John William Waterhouse ~ Dolce far Niente (1880)
19 Nov 2014 1 Comment
19 Nov 2014 Comments Off on LYCURGUS OF SPARTA
19 Nov 2014 2 Comments
19 Nov 2014 Comments Off on PYGMALION
19 Nov 2014 Comments Off on MORPHEUS AND IRIS
27 Jul 2014 Comments Off on THE DREAMING
The Dreaming, or timeless time, has different meanings for various Aboriginal groups, which are divided into more than 500 tribal groups. Dreamtime refers to the belief of Australian Aborigines that the world was created during the Dreamtime, and tribes people entered this imaginal realm through altered consciousness, dreams and death.
Dreamtime is considered the final destination before journeying to reincarnation. The rules and embodiment of Creation gives meaning to the collective.
IN THE BEGINNING WAS THE DREAMING
A Dreaming is a story owned by different tribes, explaining the Creation, and is passed on as it is owned when people live according to tribal law, and lore. The songs, dances, and stories are transmissions or lineages of the Songlines, Murals of Dreaming or Creation. These transmissions are not to be painted without the authorization of the Dreaming’s owner. Otherwise, it is considered stealing.
Four Aspects of Dreamtime
- The beginning of all things
- The life and influence of the ancestors
- The way of life and death
- The sources of power of life
The four aspects of Dreamtime include a condition, “all-at-once” instead of the “one-thing-after-another” time, which is beyond time and space other than everyday life. Dreamtime is experienced as the past, present and future co-existing in altered states of consciousness.
When tribal members live according to tribal rules, they are initiated through rituals, and hearing the mythology of the tribe.
The experience of Dreamtime may sound mystical or mysterious to the Western mind. It is based on comprehension and observable facts of social and mental life, which are unfortunately held with little regard in Western society. The present is observable as a result of past actions or events. Present society is based on a foundation of past great men and women’s heroic deeds.
In Aboriginal tribes, and many ancient races, the past heroic deeds of ancestors are remembered with great veneration.
The tribal members believed the present life, personal skills and character of all members, arose out of the deeds and life of the ancestors, and passed on to the tribe in the present, which are held in the Dreamtime, beyond shifting events happening “one-after-the-other.” The belief that each individual’s life is eternal, and pre-existed, until becoming a living being born to the mother.
Entering the Dreamtime
The individual who enters the Dreamtime feels no separation between themselves, and the strengths and resources of their ancestors. The limitations of time and space are overcome through Dreamtime.
Death in Dreamtime
Death is considered a cycle of life, and one emerges from Dreamtime through birth, and returns to the timeless, only to emerge again. It is a common belief that a person temporarily enters the Dreamtime during sleep.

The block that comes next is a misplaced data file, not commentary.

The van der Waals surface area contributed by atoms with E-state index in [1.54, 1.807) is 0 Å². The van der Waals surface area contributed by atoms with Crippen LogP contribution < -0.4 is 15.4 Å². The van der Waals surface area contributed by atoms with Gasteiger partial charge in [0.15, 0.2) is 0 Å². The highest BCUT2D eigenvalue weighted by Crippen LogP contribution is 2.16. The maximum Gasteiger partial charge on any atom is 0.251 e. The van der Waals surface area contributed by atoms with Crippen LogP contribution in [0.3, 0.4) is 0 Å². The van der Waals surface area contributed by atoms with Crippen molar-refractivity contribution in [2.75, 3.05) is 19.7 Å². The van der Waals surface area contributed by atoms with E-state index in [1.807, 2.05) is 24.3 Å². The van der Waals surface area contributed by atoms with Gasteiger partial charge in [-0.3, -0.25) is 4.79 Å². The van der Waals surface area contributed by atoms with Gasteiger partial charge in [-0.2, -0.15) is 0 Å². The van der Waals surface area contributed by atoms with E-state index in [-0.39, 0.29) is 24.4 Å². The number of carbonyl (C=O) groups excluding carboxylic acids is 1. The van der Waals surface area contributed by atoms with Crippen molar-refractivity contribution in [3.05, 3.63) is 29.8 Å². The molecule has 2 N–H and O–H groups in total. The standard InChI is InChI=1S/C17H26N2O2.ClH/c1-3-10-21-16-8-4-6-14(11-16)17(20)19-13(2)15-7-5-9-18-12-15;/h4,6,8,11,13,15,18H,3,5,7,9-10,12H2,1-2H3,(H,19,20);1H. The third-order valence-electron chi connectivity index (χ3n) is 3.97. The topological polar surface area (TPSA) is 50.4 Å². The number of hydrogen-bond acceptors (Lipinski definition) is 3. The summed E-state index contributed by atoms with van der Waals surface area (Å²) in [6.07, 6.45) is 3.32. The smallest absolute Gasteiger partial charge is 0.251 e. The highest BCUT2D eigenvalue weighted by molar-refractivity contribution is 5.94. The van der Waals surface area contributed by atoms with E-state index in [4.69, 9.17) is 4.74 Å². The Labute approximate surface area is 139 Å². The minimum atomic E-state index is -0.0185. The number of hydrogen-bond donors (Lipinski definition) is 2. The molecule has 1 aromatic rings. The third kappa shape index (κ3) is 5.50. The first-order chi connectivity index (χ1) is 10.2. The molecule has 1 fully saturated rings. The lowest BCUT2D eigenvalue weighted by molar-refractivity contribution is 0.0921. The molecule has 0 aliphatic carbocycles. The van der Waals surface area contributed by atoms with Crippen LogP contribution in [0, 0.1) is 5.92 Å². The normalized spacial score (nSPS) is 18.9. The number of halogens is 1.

The Aboriginal tribes are deeply connected and dependent upon their beliefs, strength, and the identity of their inner landscape, perhaps more than any race of recent times, and the inner world is an externalization of the individual’s landscape.
Aborigines are vulnerable to anything which disrupts their beliefs, and have a great psychic sense of wholeness and identity with their tribe and environment than is common in Western individuals.
Lastly, how do you resonate with Dreamtime? Do you call, sing, chant, journal, or visualize it into your consciousness?
Bruce Chatwin, The Songlines (Mr. Chatwin explores the Australian Aboriginal custom of “singing the world out of Dreamtime”)
Philip K. Dick, VALIS
David Gulpilil’s Stories of the Dreamtime. Mr. Gulpilil is a tribal musician, dancer, writer, actor, of aboriginal descent, and appeared in the films,
Crocodile Dundee I and II
Neil Gaiman, graphic novels, The Sandman
Alexia Wright, Carpentaria
13 Jul 2014 4 Comments
The Oak tree is a living legend, and King of the Tree realm. It is a tree of strength and protection.
SYMBOLS OF THE OAK
Oaks are known for its size and longevity, and powerful life-affirming symbolic themes of fire, masculinity, durability, purity, constancy, crusader, robin, Stag, growth, doorway, call to adventure, security, pride, grace, primeval vigor, life, nurturing, wisdom, nobility, loyalty, power, longevity, honor, history, territoriality, ancestry, teacher, and knowledge.
FOLKLORE OF THE OAK
The Oak’s tower of strength has a regal presence and tendency to attract lightning. It is associated with the Celtic god, Eochaidh Ollathair (Dagda). The Dagda possesses superhuman strength, endurance, agility, magical powers to open portals, grant power to mortals, hurl energy, and perceive phenomenon on a cosmic scale. He has power, mystical potential and more superhuman strength than any Celtic god, and may be equal to Zeus and Odin in power.
Ancient Celts recognized and honored the Oak as a clear sign of its noble presence, endurance, massive growth, impressive expanse, and as a spiritual doorway. The ancient Europeans wore oak leaves as a sign of special status. Known for its high tannin content, it is resistant to fungus, and used for making doors and boats.
There are accounts that trace the name “druid” to duir, the Celtic term for the Oak. The actual translation of duir is “door” and lore indicates that witches can access the ethereal planes of higher thought by using the Oak as a door into magical places. Druids met in oak groves and ate acorns to ingest the ancient knowledge contained in them. Mistletoe grows best on the Oak, and is the most sacred herb of the Druids.